© Licko Turle
Licko Turle was born in Rio de Janeiro in 1960. He is an actor, director, and professor with a master's, doctorate and postdoctoral degrees in Theater. He is a visiting professor in the Graduate Program of the Theater School of the Federal University of Bahia. In 1986, with Augusto Boal, he created the Theater Center of the Oppressed in Brazil; and created in 1999, with Amir Haddad, the Tá Na Rua Institute for Arts, Education, and Citizenship. He is the author of three books on Theater of the Oppressed and four on Street Theater. He has worked in Asia, Europe, Africa, North, Central, and South America and all Brazilian states. He has investigative interest in ethnic-racial areas, street dwellers, Popular Theater, Political Theater, Street Theater, and social movements. He coordinates the events International Conference "Theater of the Oppressed and University"; National Meeting of the Brazilian Street Theater Network, and Black Forum of Performing Arts. His current shows as director and co-director in Bahia are: "Essay for Democracy" and "Black Skin, White Masks." He accompanies the MSTB - Homeless Movement of Bahia, the Articulation of the Old Center of Salvador, the School of Theater in the MST-Perus, São Paulo, SP and the Theater Movement of the Periphery of São Paulo. He currently lives in Salvador, Bahia, where he wants to install the project "Escola de Teatro Negro."
© Velez Villa
Ana believes in conscious and creative design at multiple scales as a method of intervention able to contribute equality in the building of the city. Graduated from the Architectural Association School of Architecture in 1992, Ana based her architectural practice in Medellin, Colombia. With over two decades of practice, the focus of her work has been the design of collective housing with more than 2000 units being built, public space and public buildings obtaining several national awards at the Colombian Biennale. Since 2017 she is a consultant for Comfama, the biggest non-profit private family compensation corporation entity in Antioquia, where she leads several designs for urban and rural housing throughout the 125 towns of the region. Her main strategy is the design of intermediate spaces, these are the spaces that bond the private and the public and are capable of hosting the customs of collective and individual daily life, allowing the building of sustainable communities.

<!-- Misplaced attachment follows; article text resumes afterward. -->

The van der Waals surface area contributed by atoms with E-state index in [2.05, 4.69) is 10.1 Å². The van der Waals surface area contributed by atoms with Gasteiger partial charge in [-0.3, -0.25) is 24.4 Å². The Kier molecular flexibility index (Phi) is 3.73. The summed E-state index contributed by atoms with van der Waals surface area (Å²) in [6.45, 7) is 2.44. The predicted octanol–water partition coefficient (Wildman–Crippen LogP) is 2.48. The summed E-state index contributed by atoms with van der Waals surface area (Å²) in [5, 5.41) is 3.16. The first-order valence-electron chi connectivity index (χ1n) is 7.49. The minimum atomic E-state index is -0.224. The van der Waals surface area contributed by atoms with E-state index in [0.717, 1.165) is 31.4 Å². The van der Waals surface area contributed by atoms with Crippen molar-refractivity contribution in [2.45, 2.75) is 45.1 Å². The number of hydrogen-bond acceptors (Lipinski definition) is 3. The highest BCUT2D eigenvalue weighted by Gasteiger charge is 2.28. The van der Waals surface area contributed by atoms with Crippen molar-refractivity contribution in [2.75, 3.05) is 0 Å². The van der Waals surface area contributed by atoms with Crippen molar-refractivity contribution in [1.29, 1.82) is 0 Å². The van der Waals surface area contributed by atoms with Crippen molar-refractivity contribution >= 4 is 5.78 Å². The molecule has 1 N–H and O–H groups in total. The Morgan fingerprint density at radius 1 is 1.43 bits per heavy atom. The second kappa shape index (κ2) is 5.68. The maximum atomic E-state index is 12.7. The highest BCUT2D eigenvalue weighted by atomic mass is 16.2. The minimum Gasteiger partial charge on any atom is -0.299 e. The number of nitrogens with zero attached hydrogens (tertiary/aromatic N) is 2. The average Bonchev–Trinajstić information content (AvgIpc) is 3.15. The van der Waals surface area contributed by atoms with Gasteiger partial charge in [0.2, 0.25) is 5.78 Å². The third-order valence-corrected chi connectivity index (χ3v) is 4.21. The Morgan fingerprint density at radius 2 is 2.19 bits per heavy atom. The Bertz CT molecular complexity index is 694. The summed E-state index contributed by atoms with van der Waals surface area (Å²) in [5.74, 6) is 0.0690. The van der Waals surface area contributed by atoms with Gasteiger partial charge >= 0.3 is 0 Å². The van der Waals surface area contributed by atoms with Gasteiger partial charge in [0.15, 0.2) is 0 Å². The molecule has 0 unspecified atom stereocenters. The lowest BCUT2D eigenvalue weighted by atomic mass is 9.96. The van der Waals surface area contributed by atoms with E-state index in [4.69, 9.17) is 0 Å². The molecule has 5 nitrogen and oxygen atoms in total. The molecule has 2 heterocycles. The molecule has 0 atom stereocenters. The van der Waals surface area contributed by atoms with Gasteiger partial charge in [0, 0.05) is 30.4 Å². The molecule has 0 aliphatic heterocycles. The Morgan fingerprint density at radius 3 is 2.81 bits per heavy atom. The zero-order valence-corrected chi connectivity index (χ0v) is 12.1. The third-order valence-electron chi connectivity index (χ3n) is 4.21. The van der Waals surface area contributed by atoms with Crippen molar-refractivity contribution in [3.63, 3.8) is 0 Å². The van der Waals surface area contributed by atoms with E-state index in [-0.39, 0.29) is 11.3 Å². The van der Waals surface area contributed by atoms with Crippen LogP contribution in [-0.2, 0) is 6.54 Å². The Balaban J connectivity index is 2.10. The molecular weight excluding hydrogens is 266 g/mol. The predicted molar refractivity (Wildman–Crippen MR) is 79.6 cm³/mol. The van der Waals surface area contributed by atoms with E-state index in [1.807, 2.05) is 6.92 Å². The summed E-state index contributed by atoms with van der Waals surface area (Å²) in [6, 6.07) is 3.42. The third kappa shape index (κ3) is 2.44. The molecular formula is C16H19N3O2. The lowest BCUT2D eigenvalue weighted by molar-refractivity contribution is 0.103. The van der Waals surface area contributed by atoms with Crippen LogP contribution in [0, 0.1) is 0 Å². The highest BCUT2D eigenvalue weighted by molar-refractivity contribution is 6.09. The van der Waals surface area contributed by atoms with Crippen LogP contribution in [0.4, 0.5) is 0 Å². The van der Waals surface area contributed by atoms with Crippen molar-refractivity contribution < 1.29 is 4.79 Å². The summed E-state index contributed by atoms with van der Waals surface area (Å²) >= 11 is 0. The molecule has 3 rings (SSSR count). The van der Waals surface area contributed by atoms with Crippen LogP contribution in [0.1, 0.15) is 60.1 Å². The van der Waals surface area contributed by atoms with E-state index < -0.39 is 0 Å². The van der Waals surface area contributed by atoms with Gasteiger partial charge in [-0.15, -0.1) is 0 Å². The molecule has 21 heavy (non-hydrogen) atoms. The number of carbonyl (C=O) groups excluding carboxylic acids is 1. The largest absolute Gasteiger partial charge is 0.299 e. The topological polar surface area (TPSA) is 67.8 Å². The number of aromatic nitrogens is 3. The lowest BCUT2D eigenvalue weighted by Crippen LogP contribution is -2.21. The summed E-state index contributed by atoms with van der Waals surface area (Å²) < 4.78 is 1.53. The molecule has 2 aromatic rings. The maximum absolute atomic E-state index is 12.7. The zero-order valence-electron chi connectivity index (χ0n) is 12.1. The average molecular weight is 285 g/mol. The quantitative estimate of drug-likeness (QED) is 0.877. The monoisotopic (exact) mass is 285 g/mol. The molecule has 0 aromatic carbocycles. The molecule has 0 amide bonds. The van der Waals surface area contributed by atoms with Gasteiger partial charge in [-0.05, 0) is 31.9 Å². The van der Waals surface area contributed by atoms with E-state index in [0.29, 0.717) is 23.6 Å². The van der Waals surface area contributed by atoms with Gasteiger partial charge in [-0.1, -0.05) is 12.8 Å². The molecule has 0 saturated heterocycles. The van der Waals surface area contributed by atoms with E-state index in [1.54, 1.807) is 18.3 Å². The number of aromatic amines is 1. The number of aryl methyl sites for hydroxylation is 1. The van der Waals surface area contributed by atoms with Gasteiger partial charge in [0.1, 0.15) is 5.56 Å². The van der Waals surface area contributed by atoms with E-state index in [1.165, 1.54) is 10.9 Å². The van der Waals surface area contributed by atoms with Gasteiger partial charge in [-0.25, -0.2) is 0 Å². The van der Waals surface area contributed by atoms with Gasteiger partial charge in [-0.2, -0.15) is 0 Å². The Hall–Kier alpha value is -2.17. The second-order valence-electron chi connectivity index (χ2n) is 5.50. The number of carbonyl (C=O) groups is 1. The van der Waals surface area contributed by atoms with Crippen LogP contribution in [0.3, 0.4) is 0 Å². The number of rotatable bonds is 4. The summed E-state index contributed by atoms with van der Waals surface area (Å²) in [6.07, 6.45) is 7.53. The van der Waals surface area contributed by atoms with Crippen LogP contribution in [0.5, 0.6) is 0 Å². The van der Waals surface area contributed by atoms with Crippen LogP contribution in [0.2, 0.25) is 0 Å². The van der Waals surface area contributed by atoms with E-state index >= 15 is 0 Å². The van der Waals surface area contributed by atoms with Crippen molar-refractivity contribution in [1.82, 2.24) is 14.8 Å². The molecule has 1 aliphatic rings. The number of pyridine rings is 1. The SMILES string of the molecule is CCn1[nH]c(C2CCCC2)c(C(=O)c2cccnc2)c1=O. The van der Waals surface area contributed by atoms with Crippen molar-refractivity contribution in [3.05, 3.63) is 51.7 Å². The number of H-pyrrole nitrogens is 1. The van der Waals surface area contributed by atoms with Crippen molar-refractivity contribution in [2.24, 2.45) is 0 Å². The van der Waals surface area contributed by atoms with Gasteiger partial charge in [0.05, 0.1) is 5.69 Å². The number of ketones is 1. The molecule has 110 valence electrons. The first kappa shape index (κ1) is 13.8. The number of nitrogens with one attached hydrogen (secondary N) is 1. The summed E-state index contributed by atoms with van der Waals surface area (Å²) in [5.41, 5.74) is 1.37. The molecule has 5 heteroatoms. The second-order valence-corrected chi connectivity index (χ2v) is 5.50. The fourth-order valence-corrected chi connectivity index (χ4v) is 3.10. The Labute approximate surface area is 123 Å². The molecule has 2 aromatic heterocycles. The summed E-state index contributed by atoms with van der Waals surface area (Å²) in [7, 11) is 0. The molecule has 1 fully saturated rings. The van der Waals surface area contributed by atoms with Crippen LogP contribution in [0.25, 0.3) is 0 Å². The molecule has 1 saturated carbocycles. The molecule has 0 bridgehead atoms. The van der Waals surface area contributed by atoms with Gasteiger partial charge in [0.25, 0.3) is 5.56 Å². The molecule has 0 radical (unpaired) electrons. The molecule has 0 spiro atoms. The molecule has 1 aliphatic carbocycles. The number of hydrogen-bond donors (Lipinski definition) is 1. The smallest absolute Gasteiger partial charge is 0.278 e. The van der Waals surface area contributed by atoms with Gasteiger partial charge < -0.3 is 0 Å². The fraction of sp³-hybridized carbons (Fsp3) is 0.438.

© Katherine Wagley
Catherine Wagley is an art critic and journalist based in Los Angeles. She is a contributing editor for the art journal Momus and Contemporary Art Review Los Angeles (CARLA). She served as an art critic for the LA Weekly from 2011-2017, and contributes to artnet News, ARTNews, Hyperallergic, the LA Times and The LAnd, among other publications. She is a recent recipient of the Rabkin Prize for art journalism. Her current work often focuses on issues of obscurity: how do we pull stories from the margins of different art worlds without forcing them to fit the mainstream narratives we already know how to tell? Additionally, her reporting in Los Angeles frequently explores the relationships between the art world, gentrification, and urban geography.
© Carlos Zedillo
Carlos Zedillo Velasco, born in 1982 in Mexico City, studied Art and Architecture at Yale University where he completed his Master’s program in 2010. In 2012, he joined the Mexican President’s transition team, developing projects to improve the quality of housing and the reduction of environmental impact. During his time as Head of Research Center for Sustainable Development at the National Housing Fund for Workers (2012 – 2018), he focused on housing and urban development.
In 2017, he founded PienZa Sostenible A.C., a nonprofit association that promotes the analysis, implementation, and coordination on the current situation in Mexico aligned to the 2030 Agenda of the United Nations for Sustainable Development.
In parallel, Zedillo remained academically active: he has been invited to teach courses and give lectures at universities such as Columbia, Yale, and Harvard, as well as at the National Autonomous University of Mexico. He is currently giving classes at the Southern California Institute of Architecture